Linda Ashar: And what does “IRB” specifically stand for?
Dr. Jennifer Douglas: The IRB is the Institutional Review Board. And this is a federal term, so we didn’t create this term. The IRB, that’s a standard term that’s used across the United States for these kind of review committees. And we’re also then using the guidelines that are coming from the federal government regarding the protection for human subjects.
Linda Ashar: So who has IRBs? Where are they?
Dr. Jennifer Douglas: So, most academic institutions, meaning universities and colleges, have IRB boards for their faculty or students who are conducting human subjects research at that institution. So, it’s very common at most colleges and universities, but you’ll also see them at medical centers, sometimes in the K-12 education system, a school or a school district will have an IRB board. At nonprofits, there are sometimes research boards, and even sometimes in government or corporations there will be research offices that are called IRB or perform the IRB function. So, pretty widely but they look a little bit different depending on what kind of institution it is.
Linda Ashar: Okay. I think we’ll probably get into what the boards do, but let’s pause for a minute on who makes up boards, because you mentioned regulations that drives this process, for good reason. Do the regulations or does a government body select who’s on boards? How do boards come to be formed? Who’s on them?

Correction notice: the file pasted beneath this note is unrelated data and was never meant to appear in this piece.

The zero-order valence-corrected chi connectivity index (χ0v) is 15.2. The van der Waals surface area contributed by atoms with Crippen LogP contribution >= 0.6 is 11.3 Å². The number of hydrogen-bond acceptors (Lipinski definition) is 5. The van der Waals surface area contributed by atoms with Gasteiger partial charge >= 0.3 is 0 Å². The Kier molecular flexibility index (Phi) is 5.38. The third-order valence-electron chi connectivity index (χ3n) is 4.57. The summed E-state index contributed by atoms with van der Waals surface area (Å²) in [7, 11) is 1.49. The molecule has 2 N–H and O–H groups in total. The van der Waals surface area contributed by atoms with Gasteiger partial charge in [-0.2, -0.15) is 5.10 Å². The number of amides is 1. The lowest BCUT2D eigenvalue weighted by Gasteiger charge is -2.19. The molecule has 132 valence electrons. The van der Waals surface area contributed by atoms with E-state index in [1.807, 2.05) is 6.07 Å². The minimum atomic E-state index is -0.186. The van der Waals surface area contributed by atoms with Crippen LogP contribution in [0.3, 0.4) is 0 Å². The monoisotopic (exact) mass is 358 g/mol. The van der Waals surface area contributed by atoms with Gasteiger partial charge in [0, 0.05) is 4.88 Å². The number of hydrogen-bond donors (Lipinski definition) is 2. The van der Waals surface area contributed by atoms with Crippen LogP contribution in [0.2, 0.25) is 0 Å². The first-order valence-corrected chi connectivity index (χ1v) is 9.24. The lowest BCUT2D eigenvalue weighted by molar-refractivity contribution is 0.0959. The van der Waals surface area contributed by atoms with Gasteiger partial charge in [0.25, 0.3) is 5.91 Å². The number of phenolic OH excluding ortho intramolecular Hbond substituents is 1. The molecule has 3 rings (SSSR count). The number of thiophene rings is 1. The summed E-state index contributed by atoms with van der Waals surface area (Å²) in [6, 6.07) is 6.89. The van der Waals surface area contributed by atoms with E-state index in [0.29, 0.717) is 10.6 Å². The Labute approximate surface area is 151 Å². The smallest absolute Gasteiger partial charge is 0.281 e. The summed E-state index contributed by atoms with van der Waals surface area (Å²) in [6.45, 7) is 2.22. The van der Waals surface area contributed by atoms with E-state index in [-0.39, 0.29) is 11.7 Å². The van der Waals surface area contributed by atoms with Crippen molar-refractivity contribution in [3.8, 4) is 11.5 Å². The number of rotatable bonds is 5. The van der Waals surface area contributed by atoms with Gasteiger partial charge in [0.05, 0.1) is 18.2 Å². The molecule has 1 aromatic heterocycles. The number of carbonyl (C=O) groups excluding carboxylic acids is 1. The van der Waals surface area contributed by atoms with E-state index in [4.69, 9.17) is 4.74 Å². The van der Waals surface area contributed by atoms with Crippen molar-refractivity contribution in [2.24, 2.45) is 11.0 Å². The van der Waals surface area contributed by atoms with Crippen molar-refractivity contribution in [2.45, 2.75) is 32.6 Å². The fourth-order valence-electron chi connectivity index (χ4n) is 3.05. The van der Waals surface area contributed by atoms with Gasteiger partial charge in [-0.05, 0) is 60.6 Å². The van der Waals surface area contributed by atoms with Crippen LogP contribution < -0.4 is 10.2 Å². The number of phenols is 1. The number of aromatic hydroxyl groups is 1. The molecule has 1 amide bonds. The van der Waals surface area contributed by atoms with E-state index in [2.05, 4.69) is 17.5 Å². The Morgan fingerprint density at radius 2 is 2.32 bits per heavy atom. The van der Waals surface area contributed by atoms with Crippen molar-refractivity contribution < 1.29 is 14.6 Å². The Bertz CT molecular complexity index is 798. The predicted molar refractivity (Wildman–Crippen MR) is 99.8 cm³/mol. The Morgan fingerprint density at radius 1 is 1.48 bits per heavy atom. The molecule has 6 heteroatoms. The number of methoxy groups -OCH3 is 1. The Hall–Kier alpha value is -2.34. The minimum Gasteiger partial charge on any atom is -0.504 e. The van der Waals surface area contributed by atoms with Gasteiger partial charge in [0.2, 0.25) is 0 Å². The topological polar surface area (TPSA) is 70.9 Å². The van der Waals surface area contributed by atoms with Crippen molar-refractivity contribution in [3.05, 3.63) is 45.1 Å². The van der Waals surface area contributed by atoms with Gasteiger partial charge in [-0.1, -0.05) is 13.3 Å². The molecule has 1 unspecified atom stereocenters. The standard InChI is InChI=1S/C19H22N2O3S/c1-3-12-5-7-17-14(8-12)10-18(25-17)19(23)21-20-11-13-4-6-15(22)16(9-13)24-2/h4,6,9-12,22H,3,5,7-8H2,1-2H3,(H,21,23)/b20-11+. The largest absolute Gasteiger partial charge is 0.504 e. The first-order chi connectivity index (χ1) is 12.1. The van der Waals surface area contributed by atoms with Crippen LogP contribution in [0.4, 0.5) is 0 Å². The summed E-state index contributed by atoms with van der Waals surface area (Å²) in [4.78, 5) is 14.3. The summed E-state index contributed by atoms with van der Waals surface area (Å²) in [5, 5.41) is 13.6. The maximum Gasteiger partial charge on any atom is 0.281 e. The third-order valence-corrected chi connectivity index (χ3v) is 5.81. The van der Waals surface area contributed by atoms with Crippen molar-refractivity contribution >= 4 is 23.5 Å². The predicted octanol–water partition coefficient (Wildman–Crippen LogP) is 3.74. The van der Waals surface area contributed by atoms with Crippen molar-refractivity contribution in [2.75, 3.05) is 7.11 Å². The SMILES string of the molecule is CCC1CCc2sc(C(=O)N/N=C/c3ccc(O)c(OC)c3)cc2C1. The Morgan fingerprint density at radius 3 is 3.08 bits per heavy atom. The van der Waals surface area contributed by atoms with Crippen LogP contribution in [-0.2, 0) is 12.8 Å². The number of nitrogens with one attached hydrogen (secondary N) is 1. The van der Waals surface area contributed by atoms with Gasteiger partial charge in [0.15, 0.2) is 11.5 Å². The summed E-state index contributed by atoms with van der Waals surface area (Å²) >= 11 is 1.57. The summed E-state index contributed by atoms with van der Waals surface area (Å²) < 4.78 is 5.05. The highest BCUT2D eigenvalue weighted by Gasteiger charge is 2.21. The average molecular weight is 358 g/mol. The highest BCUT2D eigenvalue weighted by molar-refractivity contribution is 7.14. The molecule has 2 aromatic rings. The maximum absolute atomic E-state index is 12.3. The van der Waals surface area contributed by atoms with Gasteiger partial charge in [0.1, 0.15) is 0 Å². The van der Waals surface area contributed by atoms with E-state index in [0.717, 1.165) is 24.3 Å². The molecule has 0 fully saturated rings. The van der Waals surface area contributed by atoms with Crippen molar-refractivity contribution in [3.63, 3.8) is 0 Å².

Dr. Jennifer Douglas: Really the IRB is a type of peer review in the sense that they’re usually composed of experts who come from a variety of subject areas or represent a range of disciplines. The federal regulations provide some guidelines around membership, but they do not provide strict guidance or select who the members are.
So, at a university, oftentimes faculty will serve on IRBs, faculty representing different disciplines. At larger universities, and especially those that have significant medical centers, oftentimes there are dedicated IRB staff whose sole purpose is to work with the IRB process and help to review studies.
But, generally, those IRB committees have to be well-rounded in the sense that they need to represent the different disciplines of those who would be applying or submitting IRB applications. And it’s also important that there is an external member who’s outside the institution as well, who can be called on to provide perspective and to kind of be a check and balance with those who are internal to the institution.
Linda Ashar: How many people are generally on an IRB?
Dr. Jennifer Douglas: Anywhere from maybe five to 20. The larger the institution and the more volume that the IRB has to review, the larger those IRB committees generally are. So, at a large university, I’ve seen instances where they have maybe two or three rotating committees and they might have 25 members serving on the IRB at any given time. And at small colleges, that could be as small as a three- or four-person committee. So it really depends on the demand and the volume that’s likely to come into that IRB and what they need in order to keep applications moving through the process.
Linda Ashar: So, you mentioned the Tuskegee Study that was one of the prime stories behind bringing the necessity of this type of review into being. So, what is the range or scope of types of research that is required to come under an IRB review process? What kinds of human subject studies are we talking about?